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Israeli heirs of author who inspired ‘Top Gun’ sue Paramount over sequel

Widow and son of Ehud Yonay claim they ended copyright transfer in 2020 but that studio ignored it and went ahead with ‘Top Gun: Maverick’ release anyway

Tom Cruise poses for the media during the 'Top Gun Maverick' UK premiere at a central London cinema, on May 19, 2022. (Alberto Pezzali/AP)
Tom Cruise poses for the media during the 'Top Gun Maverick' UK premiere at a central London cinema, on May 19, 2022. (Alberto Pezzali/AP)

The Israeli heirs of the author who inspired the 1986 blockbuster “Top Gun” movie filed a lawsuit Monday against Paramount Pictures, claiming it produced and released its recent sequel even though it no longer holds the copyright to the story.

The original “Top Gun” was based on a 1983 article in Californian magazine by Ehud Yonay, who died in 2021. The magazine piece described the high-adrenaline world of jet pilots at the US Navy’s “Top Gun” fighter training school. Yonay also later wrote a book, “NO MARGIN FOR ERROR: The Making of the Israeli Air Force.”

His widow and son, Shosh and Ehud Yonay, who live in Israel, argued in their lawsuit that the studio no longer holds the copyright to the magazine story but is nonetheless benefitting from the sequel film “Top Gun: Maverick.”

The Yonays told the Los Angeles court that the studio is “thumbing its nose” at federal copyright law, Reuters reported.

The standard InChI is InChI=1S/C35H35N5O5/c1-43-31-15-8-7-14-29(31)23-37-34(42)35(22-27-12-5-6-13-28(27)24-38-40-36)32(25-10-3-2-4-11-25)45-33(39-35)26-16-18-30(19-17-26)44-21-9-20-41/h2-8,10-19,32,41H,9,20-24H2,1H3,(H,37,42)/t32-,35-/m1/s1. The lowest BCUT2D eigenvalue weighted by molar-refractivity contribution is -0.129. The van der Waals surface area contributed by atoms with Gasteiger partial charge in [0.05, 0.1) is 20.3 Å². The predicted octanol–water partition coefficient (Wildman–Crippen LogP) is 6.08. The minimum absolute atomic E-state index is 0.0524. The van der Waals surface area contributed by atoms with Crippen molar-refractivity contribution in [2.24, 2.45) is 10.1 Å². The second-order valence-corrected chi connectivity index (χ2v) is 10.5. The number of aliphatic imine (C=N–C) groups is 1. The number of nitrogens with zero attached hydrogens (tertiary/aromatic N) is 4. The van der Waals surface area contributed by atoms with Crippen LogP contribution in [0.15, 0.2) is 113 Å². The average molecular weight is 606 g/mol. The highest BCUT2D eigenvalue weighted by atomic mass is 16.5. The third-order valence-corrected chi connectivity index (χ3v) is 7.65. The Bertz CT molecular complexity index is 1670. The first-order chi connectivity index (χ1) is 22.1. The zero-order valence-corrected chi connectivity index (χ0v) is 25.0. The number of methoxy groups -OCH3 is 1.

They are seeking damages and an injunction against the distribution of the new film. The suit was filed in California on behalf of the Yonays by Marc Toberoff, an attorney who specializes in copyright termination cases.

Under Section 203 of the Copyright Act, authors can end the transfer of copyright after 35 years. Although Paramount was given the rights for the original movie, according to the lawsuit, the Yonays claim they notified the studio in 2018 that they were ending the transfer and that copyright to the story would revert to them in 2020.

“Top Gun: Maverick” began production in 2018, and was due for release the following year. However, it was delayed until June 2020 as more work was done on flight sequences, Variety magazine reported. The COVID-19 pandemic then caused a further two-year delay.

According to the lawsuit, work on the film did not end until May 2021, by which time termination of the copyright transfer had already been effective for over a year.

“These claims are without merit, and we will defend ourselves vigorously,” Paramount said in a statement.

The sequel, starring Tom Cruise, who was also in the original, was released last month and has already grossed more than $300 million dollars.

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